The trials of moving house

Kevin Fong tries to find a little order among the chaos

September 11, 2014

So I just moved house. My life is in a sea of poorly labelled cardboard boxes filled with random contents. Everything is packed that way. From clothes and camping gear to hard drives and reprints. I’ve done pretty well to find the box that contained this laptop. Less well in locating the power cord that goes with it, so forgive the haste with which this has to be written.

Moving house is an understudied phenomenon worthy of more academic analysis. It has occurred to me that the three packaging symbols that adorn the side of every single box – the umbrella, the “This Way Up” arrow and the picture of the broken glass – probably have a more ancient origin and purpose. I bet that if archaeologists had a really good dig around they’d find them on the walls of our most primitive prehistoric dwellings. They are, I suspect, a primordial, perennially unheeded warning that translates roughly to: “Don’t Leave the Cave You Idiot. There’s Nothing Wrong With The House You Live In Now.”

Psychologists tell us that moving house is among the most stressful life events a person might ever have to endure. I remember wondering how that could be so. Surely, I thought, it is only a scaled-up version of that trick you used to pull off as an undergraduate at the end of term, when the accumulated detritus of 12 weeks of student living had to magically disappear into bin liners that got shoved into the boot of your dad’s car.

There must be a mathematical expression for the state of entropy that describes the way your house looks after you’ve just moved in

That was the strategy I operated. One that left me on the eve of our move gazing with Zen-like calm at the contents of my old house, with no clue how they might disappear into the removals lorry but knowing that somehow they would. For once, my student existence appeared to have prepared me for this life event. I had seen this movie several times before, and it always had a happy ending. Unfortunately, I had mixed up my movie genres; I’d done the equivalent of mistaking Black Hawk Down for a slightly scaled-up version of Watership Down.

There must be a mathematical expression for the state of entropy that describes the way your house looks after you’ve just moved in. One that defines the lowest state of order that your life can adopt. That is the state I have reached. Admittedly, I didn’t start from a particularly high level of organisation. Let’s say that the Dewey decimal system and my home office library were not well acquainted. But I used to know where things were, at least.

I did invest a little time trying to superimpose some structure ahead of the move. I sat for the best part of a day, in the room that doubled as my home office, trying to get it straightened out. I failed miserably.

It’s safe to say that if you haven’t read a particular book or a paper in the past 10 years, then the probability that you’re going to read it in the next 10 is at best marginal. There are shelves of that stuff at home that surely should have gone into the recycling box. Only none of it did.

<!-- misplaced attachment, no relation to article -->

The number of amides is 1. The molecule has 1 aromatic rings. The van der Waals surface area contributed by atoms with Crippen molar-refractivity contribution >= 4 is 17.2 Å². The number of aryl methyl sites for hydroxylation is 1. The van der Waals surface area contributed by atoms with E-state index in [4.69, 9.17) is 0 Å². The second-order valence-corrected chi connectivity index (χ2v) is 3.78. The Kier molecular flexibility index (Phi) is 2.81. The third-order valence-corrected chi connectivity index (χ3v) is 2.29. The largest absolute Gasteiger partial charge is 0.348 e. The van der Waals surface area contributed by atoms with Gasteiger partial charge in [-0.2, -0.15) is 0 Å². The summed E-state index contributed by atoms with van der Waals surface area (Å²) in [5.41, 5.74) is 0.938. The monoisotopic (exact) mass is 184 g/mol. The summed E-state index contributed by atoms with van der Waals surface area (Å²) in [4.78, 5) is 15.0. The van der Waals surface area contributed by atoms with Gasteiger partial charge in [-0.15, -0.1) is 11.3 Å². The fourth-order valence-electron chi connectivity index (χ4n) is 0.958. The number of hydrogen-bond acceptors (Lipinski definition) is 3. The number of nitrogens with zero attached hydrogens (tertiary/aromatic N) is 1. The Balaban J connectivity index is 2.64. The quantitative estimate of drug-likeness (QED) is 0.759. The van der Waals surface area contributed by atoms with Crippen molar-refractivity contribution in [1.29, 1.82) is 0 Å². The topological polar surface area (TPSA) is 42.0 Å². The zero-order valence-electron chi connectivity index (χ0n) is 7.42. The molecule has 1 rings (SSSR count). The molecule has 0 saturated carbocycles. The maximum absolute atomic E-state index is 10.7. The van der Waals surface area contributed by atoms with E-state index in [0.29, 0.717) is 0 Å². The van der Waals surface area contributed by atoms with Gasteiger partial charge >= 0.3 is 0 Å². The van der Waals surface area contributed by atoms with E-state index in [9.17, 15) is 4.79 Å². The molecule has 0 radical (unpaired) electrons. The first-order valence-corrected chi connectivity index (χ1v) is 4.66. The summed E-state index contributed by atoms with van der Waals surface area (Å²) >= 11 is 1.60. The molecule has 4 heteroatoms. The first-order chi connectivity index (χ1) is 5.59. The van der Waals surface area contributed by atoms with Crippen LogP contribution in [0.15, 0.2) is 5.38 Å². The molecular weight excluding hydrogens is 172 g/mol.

I did stop briefly to ask myself what I was hoping to achieve with all that accumulated academic material. Perhaps in the recesses of my mind I imagined that if, at the end of the world, the British Library should fail to survive then perhaps folks might have a go at restarting civilisation from the contents of my shelves. No doubt it would be an abbreviated and slightly odd version of civilisation, with the works of Isaac Asimov providing the central dogma for all organised religion and with the entire canon of classical music being replaced by my dusty Thompson Twins Greatest Hits CD.

And then the penny dropped. This was no longer a home library. I have a laptop and hard drive for that. This had become the museum of my life. Not a great museum (definitely go to the V&A and the Science Museum first before coming here) but nevertheless a place where artefacts of significance were being kept for posterity. There was stuff in there that I could no more throw away than the curator at the Natural History Museum could junk the skeleton of Dippy the Diplodocus for taking up so much space in its reception hall.

I was, I suddenly realised, standing in the Museum of Natural Kev, a venue in which disorder was the central exhibit. Calm descended. When the removals guy came to stick the contents of the shelves into random boxes, I reassured myself that when they finally emerged to fill the shelves in my new house, no matter how randomly they came out, or in what order, they would look pretty much the same as they had done before they went in.

In retrospect, it would have been better if I hadn’t applied that philosophy to my entire house, but you live and learn. And it’s kind of exciting really. Embracing the anarchy has been good for me. Like Forrest Gump’s box of chocolates, I never know from day to day what I’m going to get. And that is surprisingly OK.

You’ll have to excuse me at this point – I’m on deadline and I need to file this column before the battery runs out. Now, where the hell did I put the broadband router?

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